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May 02 2009 - 09:54 AM
EdLab @ New Media Literacies conference: live blog?
We're (Frederik & Doug) here live at the New Media Literacies conference @ MIT. I'm going to post links and thoughts, then edit this into a blog post post-conference. Important reading for this conference: The White Paper on Participatory Culture: MacArthur Foundation Paper by Henry Jenkins, et al: NML WhitePaper 9:48am:Frederik is here! I'm here! we've joined' the conference 'NING and we're using 'Eluminate Live' for live web-conferencing. 10:03am: Oh God. we had to log onto Twitter. NML Twitter Feed they're asking if we're "tweeting for the first time"--it's kind of like the Rocky Horror Picture Show first time for 'virgins.' On the upside of forced acculturation, the speaker was speaking really quickly, someone tweeted 'slow down!' and she did. They also taught us '# tagging' (hash tagging). 10:38am Information overload is slowly fading away... Some insights from the "real" presentation: Forms of Participatory Culture: Affiliations, Expressions, Collaborative Problem solving, Circulations 4 C's of Participatory Design: Connections, Creating, Collaborate, Circulate 10:48am yes, the 5+ tabs-open-on-firefox element of this conference takes a little getting used to. They're pitching/launching their tool, 'Learning Library' now: NML Learning Library cool feature: a journal feature that tracks what people upload/challenges posted, how the media is accessed and used by other participants, and considering the question: "how would students react/participate if they realized teachers or parents were drawing on their shared or created media?" 11:32am I found out all of these sessions are being live streamed online now, and will be archived, so that helps me ease up a little bit on documentation and reflection. Workshop 1: Think Tank: The Unconference Model we're going to hear about this model and then we're going to try and 'do' it here, now over the course of the workshop. Also, we'll brainstorm ways to use this model in education--with teachers as learners, a mix of children and adults, etc. also interesting: someone plugged "1,000,000 Monkeys" 1,000,000 Monkeys 12:03pm I'm in this workshop talking about modes of collaborative note-taking, blogging, information pooling, collaborative brainstorming--instead of the 'wiki' or a blog (like this one) that has to be carefully tagged and contributed to, something like Tumblr allows less barriers to access. In that spirit, I'm going to end live-blogging and will instead keep a Google Notebook: Doug's NML Conference Google Notebook 13:45pm Workshop about appropriation... Definition: "Appropriation is the ability to meaningfully sample and remix content. Although the word remix is often used to talk about remixed music, remixes can be made from other content as well. A remix is simply another version, different from the original version. Many songs, paintings, videos, films, and tv shows inspire people to appropriate the original content and create new versions. New versions can be created by adding, subtracting, and/or modifying elements of the original." We discuss our thoughts about the concept of appropriation and use the new launched "learning library" to explore the concept deeply. Now, we're telling our stories in "six words": smithteens 2:59pm Ok, one more live blog from me (Doug). I think the highlight of this conference is explained best in one of the handouts they gave us: the purpose of this research institute is to "invite educators at every level and discipline" to participate in this ongoing dialogue based on their 3 research questions: how are students different? how is learning different? and how are institutions different? now I'm in the workshop called: "mapping in a participatory culture:Boundaries" which I obviously had to choose over the copyright talk (which will be online later, anyways). "How we use and teach maps changes as we have powerful new tools that change the way we see the world" "turn loose to people the power to change things" --Henry Jenkins on Mapping (MIT Tech TV clip) should be interesting.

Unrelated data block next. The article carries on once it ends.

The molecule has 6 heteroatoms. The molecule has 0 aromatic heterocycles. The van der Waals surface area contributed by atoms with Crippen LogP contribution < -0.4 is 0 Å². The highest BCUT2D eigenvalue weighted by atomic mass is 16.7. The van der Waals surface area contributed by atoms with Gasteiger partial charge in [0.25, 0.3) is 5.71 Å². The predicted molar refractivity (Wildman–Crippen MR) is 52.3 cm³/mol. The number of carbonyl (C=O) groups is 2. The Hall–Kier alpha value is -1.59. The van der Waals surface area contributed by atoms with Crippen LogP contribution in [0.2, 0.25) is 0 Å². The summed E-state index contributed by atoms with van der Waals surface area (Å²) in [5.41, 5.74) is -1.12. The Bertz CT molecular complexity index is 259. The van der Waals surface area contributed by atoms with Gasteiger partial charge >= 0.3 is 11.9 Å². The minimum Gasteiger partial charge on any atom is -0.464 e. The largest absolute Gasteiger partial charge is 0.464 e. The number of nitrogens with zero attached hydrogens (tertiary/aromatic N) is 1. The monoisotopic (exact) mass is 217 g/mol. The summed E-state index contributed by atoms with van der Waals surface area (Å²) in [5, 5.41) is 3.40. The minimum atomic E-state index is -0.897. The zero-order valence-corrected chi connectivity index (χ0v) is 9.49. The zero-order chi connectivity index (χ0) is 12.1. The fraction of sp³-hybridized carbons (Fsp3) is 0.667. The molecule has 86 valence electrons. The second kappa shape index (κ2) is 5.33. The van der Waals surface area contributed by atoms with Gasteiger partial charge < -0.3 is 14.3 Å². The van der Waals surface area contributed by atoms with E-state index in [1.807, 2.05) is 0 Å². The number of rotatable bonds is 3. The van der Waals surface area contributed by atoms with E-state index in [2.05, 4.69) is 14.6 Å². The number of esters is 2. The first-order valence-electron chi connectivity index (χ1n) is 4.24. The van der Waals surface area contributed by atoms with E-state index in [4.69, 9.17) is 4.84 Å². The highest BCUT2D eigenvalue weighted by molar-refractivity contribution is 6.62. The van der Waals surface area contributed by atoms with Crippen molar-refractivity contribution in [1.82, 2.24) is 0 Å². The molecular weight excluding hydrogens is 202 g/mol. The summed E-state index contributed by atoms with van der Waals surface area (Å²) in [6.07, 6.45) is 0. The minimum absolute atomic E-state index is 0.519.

|By: Doug Beacom|18280 Reads